Professor Blaise Cronin, Rudy Professor of Information Science, Indiana University, US, presented the DREaM Project Launch Conference opening keynote entitled:
“… And into the zone of quasi-rationality”
In his keynote presentation, Professor Cronin provided a brief historical overview of LIS research before critically reviewing competence and practice in the field. He identified a number of deficiencies, including lack of cumulation, “narcissism of minor differences,” false antinomies, failure to scale, and redundancy. At the same time, he highlighted several trends that may (or may not) be seen as having potentially positive downstream effects: growth in the number of faculty from disciplines other than LIS populating LIS departments, increasing rigour and diversity of LIS research programs, quantifiable growth in the export of ideas from LIS to other disciplines, greater receptivity of LIS research to outsider literature. He considered social media both as a means of fostering research collaboration and as a subject warranting significant research attention in its own right. He concluded by considering a few domains in which LIS researchers may be able to establish a stronger presence.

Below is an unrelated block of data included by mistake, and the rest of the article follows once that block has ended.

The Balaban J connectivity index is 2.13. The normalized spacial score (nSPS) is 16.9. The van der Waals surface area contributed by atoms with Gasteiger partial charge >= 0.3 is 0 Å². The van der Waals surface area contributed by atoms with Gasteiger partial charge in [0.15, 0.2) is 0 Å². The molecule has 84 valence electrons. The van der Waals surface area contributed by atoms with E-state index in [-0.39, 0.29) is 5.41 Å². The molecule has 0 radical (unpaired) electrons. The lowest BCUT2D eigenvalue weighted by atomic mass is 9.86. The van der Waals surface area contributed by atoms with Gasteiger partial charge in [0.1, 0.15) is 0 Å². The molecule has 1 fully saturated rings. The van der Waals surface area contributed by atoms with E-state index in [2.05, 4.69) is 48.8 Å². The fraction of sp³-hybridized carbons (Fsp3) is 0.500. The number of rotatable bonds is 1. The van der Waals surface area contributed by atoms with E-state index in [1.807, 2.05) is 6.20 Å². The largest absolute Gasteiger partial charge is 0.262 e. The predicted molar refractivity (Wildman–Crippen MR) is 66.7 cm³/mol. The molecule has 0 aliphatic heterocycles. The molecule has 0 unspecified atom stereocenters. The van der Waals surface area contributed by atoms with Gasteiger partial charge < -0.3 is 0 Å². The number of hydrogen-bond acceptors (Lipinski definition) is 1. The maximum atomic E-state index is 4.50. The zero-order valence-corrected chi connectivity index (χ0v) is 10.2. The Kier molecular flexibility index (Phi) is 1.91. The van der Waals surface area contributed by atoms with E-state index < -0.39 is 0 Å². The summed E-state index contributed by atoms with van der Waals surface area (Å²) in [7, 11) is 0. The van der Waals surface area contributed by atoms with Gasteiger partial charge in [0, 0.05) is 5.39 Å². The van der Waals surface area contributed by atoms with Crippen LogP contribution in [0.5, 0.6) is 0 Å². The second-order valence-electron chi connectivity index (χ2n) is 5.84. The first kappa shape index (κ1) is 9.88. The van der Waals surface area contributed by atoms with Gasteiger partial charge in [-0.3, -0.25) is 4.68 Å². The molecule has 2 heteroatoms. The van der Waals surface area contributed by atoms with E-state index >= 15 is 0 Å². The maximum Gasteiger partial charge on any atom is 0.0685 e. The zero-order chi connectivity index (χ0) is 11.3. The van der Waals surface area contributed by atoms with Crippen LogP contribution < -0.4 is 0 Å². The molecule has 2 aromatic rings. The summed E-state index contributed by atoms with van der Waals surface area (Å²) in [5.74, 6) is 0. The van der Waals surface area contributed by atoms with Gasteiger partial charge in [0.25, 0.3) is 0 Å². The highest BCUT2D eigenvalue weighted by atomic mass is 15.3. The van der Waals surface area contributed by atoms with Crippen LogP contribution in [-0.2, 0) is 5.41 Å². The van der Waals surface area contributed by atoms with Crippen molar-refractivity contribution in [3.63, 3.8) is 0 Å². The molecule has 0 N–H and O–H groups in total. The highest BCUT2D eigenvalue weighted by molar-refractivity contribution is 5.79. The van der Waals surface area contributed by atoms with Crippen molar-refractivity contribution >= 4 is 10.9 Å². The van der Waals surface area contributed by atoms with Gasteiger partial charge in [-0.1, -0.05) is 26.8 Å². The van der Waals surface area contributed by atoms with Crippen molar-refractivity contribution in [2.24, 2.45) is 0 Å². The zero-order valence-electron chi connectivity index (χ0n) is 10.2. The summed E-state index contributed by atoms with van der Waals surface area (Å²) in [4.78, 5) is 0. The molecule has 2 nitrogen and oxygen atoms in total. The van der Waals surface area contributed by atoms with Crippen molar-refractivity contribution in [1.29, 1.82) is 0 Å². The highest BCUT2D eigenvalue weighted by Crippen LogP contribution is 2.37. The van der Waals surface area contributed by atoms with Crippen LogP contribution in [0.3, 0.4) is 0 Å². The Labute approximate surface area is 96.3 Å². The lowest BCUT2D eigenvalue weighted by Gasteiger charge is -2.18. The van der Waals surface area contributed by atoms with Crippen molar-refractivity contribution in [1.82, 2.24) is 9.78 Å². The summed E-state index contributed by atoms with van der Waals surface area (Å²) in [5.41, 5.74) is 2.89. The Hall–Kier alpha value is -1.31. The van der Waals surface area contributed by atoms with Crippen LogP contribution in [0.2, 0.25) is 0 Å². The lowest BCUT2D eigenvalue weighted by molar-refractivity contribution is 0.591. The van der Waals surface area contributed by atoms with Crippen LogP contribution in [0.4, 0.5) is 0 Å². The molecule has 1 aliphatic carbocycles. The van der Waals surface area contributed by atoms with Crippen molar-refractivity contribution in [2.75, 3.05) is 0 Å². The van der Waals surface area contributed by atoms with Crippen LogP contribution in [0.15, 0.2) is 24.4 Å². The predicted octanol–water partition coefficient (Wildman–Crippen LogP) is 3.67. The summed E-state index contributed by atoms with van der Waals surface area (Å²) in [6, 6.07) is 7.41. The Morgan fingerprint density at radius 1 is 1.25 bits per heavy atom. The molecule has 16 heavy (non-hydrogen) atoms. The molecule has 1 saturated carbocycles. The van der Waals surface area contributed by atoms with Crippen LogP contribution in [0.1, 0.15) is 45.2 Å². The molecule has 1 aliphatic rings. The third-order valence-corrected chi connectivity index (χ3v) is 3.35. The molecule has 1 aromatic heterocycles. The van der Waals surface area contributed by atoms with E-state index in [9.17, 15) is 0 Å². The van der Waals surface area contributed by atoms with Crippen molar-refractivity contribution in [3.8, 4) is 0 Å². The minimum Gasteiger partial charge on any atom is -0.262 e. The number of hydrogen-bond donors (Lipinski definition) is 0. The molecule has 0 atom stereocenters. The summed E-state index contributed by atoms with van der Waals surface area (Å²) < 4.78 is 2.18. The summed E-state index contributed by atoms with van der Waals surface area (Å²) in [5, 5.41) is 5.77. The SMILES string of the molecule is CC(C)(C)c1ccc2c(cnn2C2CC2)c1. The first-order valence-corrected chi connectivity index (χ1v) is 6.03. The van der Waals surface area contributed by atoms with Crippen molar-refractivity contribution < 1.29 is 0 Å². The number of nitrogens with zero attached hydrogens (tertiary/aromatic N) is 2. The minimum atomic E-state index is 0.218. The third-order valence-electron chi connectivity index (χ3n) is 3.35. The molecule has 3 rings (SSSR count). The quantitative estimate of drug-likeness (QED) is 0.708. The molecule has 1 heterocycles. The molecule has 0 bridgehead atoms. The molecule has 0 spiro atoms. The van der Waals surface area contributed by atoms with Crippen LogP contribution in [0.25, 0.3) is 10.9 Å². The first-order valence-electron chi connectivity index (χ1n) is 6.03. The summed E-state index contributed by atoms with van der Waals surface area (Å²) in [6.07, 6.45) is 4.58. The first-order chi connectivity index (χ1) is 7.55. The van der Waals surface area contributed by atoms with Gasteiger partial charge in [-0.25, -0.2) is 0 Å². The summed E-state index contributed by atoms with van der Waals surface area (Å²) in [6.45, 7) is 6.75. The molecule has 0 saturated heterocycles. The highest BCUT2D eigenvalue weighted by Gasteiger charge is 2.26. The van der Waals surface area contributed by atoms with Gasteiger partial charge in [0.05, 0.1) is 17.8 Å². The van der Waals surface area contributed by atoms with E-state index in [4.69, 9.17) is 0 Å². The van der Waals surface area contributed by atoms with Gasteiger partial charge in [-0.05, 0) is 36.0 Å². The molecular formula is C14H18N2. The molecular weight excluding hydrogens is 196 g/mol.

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Cronin opened by explaining that he had been asked to discuss what is wrong with Library and Information Science research, but he didn’t feel that was a terrible civilized or polite thing to do, so he came up with the title which is largely “a load of tosh,” but allowed him to emphasise that what your gut can tell you is often most important.
Cronin took us back to 1933, describing Pierce Bulter’s book: An Introduction to Library Science, which sold 20,000 copies. The book is a manifesto which stresses the importance of a scientific knowledge base in the field, and the need for sociological principles and investigative methods. Butler described library practice as “a secular priesthood, administering a sacrament of cultural communion to individual souls.” However, later in his career he abandoned these ideas and decided it was important to root librarianship in humanistic values.